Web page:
Lakers encouraging Ivica Zubac to extend his range

Lakers press conference to introduce 2016 draft picks Brandon Ingram and Ivica Zubac at practice facility in El Segundo Tuesday July 5, 2016. Zubac gets a laugh from media. Photo By  Robert Casillas / SCNG

Lakers press conference to introduce 2016 draft picks Brandon Ingram and Ivica Zubac at practice facility in El Segundo Tuesday July 5, 2016. Zubac gets a laugh from media.
Photo By Robert Casillas / SCNG

LAS VEGAS – The attempt once earned Andrew Bynum a quick trip to the bench. The concept became a disturbing trend to former Lakers coach Byron Scott.

But Lakers coach Luke Walton views the 3-point shot differently. After serving as an assistant with the Golden State Warriors as they perfected their outside shooting in the past two years, Walton plans to maximize that philosophy with a younger and more unproven roster. So much that the Lakers have encouraged rookie center Ivica Zubac to extend his range.

“Once they prove it to Coach Walton, he’ll let them shoot them,” Lakers summer league coach Jesse Mermuys said. “Obviously [Zubac] has to prove that. But that’s where the game is going. If you’re not allowing your guys to do that, then you’re behind the times. We have to encourage all that. If they prove it and make it, you have to let them shoot it.”

Zubac has not taken any 3-pointers yet through three summer league games. Yet, he has averaged nine points on a 64.3 percent clip based off a mix of post-ups and jumpers.

His infectious enthusiasm has gone beyond playing for his childhood team. He shared, “I really love the system” after the 19-year-old Bosnian native felt constricted when he played in Croatia.

“I was in the system where coach tells you who’s going to shoot now and he calls the plays. Players don’t have freedom. Here, you have freedom and you can show what you have,” Zubac said. “To have it for this first time is so great. I can show what I can do.”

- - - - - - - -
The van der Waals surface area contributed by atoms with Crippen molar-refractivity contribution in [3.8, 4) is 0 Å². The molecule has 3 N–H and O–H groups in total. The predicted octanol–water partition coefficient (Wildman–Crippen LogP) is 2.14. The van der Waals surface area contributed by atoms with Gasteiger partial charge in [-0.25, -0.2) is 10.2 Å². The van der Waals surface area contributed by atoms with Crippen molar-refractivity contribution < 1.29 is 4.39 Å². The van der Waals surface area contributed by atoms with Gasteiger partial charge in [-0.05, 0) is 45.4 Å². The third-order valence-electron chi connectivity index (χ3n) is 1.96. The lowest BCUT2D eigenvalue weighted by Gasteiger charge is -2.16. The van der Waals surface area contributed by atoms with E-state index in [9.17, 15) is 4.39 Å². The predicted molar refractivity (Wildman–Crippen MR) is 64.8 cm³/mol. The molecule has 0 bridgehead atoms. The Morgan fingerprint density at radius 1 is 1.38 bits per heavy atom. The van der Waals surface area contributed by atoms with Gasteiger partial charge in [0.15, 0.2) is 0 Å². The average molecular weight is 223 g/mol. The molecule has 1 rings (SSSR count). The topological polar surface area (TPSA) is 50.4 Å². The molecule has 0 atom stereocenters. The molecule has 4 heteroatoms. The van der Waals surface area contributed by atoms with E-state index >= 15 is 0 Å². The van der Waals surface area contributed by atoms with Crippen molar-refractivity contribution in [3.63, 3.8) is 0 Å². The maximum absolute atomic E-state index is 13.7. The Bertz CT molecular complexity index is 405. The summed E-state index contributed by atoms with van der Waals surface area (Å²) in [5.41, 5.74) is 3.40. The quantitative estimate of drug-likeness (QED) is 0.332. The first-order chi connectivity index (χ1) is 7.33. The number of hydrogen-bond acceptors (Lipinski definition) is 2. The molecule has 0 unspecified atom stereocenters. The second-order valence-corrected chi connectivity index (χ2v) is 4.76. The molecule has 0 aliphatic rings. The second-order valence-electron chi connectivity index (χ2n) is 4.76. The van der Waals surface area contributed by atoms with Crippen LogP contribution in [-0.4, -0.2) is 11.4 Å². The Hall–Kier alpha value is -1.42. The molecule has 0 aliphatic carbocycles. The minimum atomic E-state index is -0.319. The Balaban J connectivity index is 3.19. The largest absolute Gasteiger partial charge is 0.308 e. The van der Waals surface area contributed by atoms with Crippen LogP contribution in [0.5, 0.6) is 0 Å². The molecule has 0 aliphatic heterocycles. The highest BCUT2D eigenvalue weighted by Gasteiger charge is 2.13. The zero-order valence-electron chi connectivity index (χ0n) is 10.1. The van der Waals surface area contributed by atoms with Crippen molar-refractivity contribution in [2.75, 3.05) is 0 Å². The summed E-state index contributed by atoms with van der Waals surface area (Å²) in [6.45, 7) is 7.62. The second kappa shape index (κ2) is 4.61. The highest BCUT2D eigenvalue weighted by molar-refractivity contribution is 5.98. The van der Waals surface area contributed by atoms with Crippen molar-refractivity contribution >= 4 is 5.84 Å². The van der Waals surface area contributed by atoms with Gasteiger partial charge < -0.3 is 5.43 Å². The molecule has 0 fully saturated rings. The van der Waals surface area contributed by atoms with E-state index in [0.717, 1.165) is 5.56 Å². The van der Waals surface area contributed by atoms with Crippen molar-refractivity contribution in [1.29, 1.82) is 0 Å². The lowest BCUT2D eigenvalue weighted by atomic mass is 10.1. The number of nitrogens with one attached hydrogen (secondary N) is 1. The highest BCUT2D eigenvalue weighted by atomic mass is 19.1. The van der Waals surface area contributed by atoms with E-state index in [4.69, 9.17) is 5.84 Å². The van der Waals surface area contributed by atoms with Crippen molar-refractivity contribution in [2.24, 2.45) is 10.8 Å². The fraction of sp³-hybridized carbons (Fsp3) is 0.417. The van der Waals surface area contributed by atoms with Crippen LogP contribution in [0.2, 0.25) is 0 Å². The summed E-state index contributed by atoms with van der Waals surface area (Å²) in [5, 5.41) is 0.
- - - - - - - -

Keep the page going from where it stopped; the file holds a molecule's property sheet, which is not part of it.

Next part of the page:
Zubac maintained his mid-range game and post presence is “nothing new.” Yet, he conceded he felt negatively affected with his development in Croatia after becoming mostly a screen setter.

Scott did not come close toward resorting to such restrictions during his two-years coaching the Lakers. Still, he downplayed the importance of the 3-point shot despite eight of the last 10 NBA championship teams leading the league in both three-point shooting and attempts. Scott mostly justified his diminished view of the 3-point shot because the Lakers hardly matched the personnel of other thriving outside shooting teams, including the Warriors.

That hardly describes how the Lakers’ current coaching staff thinks.

“We’re letting it fly man!” Mermuys said. “We want to empower our guys. We want them to feel confident and let it fly, especially in summer league. If that thing comes to [Zubac], he has to be ready and line it up. It looks good.”

Lakers second-year guard D’Angelo Russell observed that Zubac is “still coming out of his shell a little bit.” That not only describes becoming acclimated to the United States. That could also describe Zubac adjusting to his role. Zubac reported Mermuys has instructed him to “look for the ball more.”

“It’ll come with experience and his aggression,” Russell said. “As the games go on, he’s getting more aggressive. We’re finding him and getting easy touches. He’s getting around the basket a lot. He’s finishing around the basket a lot and knocking that 15-footer down and the easy two. He’s picking that trust because we know he can make that shot.”

So much that the Lakers believe Zubac can also make 3-pointers, something that neither Bynum achieved nor that Scott embraced.

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Follow L.A. Daily News Lakers beat writer Mark Medina on Twitter and on Facebook. E-mail him at mark.medina@langnews.com

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